Today: Overnight pop music sensations like Britney Spears set fashion standards for contemporary teens.
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Topics for Further Study
The neoclassicists often used references to ancient cultures to give their works added meaning. Investigate some of the materials behind these references and explain their significance in the works of the neoclassical writers.
English politics was the major target for satirists Swift, Dryden, Pope, and others. Satire was often viewed as a dangerous political weapon, resulting in censorship or the arrest of many satirical writers. Investigate the influence of satire on the press during the neoclassical period in response to political events of the time.
The Age of Johnson represented a profound shift in the neoclassical genre that would ultimately result in the advent of Romanticism. What were the factors that caused such a shift as well as the end of the neoclassical era?
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Of Dramatick Poesie: An Essay
Of Dramatick Poesie: An Essay (1668) represented John Dryden’s challenges to the trends of English theater in the seventeenth century and is considered one of his best prose works. The significance of the piece lies within the argument it presents concerning the development of the English theater and would prove to be a driving influence.
In Of Dramatick Poesie: An Essay, four speakers, namely Crites, Eugenius, Lisideius, and Neander, drift down the Thames River as the English and Dutch wage a naval battle. Dryden presents his views in dialogue form. The use of several characters allowed Dryden to present the various aspects of his argument from a multitude of perspectives without specifically endorsing a given opinion. The author offers clear positions on the issues discussed, i.e., on the merits of English theater versus that of the French and on other dramatic conventions, including his defense of drama written in verse. Dryden had an affinity for this mode of argument, being characteristic of much of his work, as it allowed him to offer consideration for various positions in an effort to support his own.
The characters in the essay are engaged in a discussion of classical conventions, as they are used by the French, and the value of the unities in English theater. The unities were strict rules of dramatic structure formulated by Italian and French writers during the Renaissance...
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Gulliver’s Travels appeared as a television miniseries released by Hallmark Home Entertainment in 2000. This adaptation of the classic preserves the satire and wit of the original.
Robinson Crusoe has been adapted for film several times, most recently in 1996, starring Pierce Brosnan.
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What Do I Read Next?
Women and Gender in Early Modern Europe (1993), by Merry E. Weisner, represents the author’s research of women from 1500 to 1750. The author focuses on women’s roles in relation to general historical developments and the effects of such developments on women. Her work is characterized by her approach to study as a sort of “digging into women’s private and domestic experiences.” There is consideration not only of the physical experiences of women—those of menstruation, pregnancy, and motherhood—but of the ways in which women attempted to carve out meaningful lives for themselves based on such experiences. The work also compares female gender roles with those roles imposed on males, to produce some very interesting insights and observations.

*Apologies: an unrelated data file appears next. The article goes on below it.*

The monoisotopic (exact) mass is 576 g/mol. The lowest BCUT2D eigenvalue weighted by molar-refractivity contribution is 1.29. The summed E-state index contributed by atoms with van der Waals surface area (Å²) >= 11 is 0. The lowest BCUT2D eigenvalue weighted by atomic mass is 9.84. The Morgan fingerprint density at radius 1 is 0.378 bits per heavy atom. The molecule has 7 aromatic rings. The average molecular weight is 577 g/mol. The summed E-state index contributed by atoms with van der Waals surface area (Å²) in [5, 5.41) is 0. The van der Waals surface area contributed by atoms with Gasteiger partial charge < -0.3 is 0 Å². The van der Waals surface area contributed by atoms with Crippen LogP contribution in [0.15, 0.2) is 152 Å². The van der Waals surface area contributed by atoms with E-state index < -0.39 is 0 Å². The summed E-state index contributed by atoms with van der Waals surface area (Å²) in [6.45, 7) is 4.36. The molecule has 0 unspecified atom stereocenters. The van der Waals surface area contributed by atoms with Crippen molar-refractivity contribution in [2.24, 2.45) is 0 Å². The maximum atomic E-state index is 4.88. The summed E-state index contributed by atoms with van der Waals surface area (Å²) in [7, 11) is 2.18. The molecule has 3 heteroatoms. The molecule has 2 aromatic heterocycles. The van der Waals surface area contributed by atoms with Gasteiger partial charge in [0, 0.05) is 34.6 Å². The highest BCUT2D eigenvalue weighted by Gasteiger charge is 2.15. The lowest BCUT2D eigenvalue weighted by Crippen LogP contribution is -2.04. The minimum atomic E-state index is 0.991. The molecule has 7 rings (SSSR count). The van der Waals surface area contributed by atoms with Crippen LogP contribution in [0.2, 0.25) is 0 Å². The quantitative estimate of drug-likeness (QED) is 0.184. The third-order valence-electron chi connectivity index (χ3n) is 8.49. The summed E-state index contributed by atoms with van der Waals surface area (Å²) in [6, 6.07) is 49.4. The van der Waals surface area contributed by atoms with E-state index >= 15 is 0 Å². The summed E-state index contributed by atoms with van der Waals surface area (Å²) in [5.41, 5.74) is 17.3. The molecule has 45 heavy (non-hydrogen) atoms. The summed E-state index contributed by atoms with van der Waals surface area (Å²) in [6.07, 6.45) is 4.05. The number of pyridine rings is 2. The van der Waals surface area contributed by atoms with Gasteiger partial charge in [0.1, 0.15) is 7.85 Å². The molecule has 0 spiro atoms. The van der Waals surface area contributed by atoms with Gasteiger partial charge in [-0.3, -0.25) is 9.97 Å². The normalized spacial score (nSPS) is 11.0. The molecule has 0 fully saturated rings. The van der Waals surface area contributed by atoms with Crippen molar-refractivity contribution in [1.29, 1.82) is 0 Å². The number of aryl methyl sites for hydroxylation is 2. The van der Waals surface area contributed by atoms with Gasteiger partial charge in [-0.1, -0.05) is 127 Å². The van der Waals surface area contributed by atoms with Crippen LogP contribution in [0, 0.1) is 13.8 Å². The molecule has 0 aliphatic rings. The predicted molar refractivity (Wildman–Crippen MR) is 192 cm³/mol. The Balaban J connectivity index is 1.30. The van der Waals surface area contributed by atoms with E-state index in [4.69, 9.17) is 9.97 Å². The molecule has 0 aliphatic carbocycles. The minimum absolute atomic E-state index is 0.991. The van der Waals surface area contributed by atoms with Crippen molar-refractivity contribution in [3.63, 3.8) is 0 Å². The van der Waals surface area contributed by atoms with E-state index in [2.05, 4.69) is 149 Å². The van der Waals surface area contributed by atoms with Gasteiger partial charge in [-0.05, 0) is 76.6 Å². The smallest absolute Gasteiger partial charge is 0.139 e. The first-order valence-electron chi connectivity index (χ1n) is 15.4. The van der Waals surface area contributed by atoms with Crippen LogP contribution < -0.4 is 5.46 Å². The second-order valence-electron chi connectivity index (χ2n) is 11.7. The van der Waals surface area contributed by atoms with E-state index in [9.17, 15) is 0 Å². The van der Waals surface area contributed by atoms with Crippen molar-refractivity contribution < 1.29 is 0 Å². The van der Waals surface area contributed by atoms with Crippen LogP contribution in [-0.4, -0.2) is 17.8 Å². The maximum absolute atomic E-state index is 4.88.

Oliver Cromwell and the English Revolution (1990), edited by John Morrill, is a discussion of Oliver Cromwell’s life, both personal and political. Although he died at the dawn of the neoclassical age, he was one of the best-known, as well as one of the most controversial, figures in English history and would shape political discourse well into the neoclassical age. Cromwell has been celebrated as a champion of both religious and civil liberties and for his role in the defeat of Stuart tyranny. The book describes the phases of his career as citizen, soldier, and lord protector.
The Rise of the Novel: Studies in Defoe, Richardson, and Fielding (1938), written by Ian Watt...
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Bibliography and Further Reading
Bond, Donald F., “The Neo-Classical Psychology of the Imagination,” in ELH, Vol. 4, Johns Hopkins University Press, 1937.
Greene, Donald, “What Indeed Was Neoclassicism? A Reply to James William Johnson’s ‘What was Neoclassicism?,’” in the Journal of British Studies, Vol. 10, No. 1, November 1970, pp. 69–79.
Johnson, James William, “What was Neoclassicism?” in the Journal of British Studies, Vol. 9, No. 1, November 1969, pp. 49–70.
Jones, Thora Burnley, Neo-Classical Dramatic Criticism, 1560–1770, Cambridge University Press, 1976, pp. 124–43.
Rippy, Frances Mayhew, “The Rape of the Lock: Overview,” in Reference Guide to English Literature, edited by D. L. Kirkpatrick, St. James Press, 1991.
Walsh, Marcus, “Johnson, Samuel,” in Reference Guide to English Literature, edited by D. L. Kirkpatrick, St. James Press, 1991.
Walter, Scott, “Daniel Defoe,” in On Novelists and Fiction, edited by Ioan Williams, Routledge and Kegan Paul, 1968, pp. 164–83.
Durant, William, and Ariel Durant, The Age of Reason Begins, Simon and Schuster, 1961. The Age of Reason Begins is an excellent historical reference guide for those who want to understand the political era leading up to the neoclassical period. It reviews a period in history full of religious...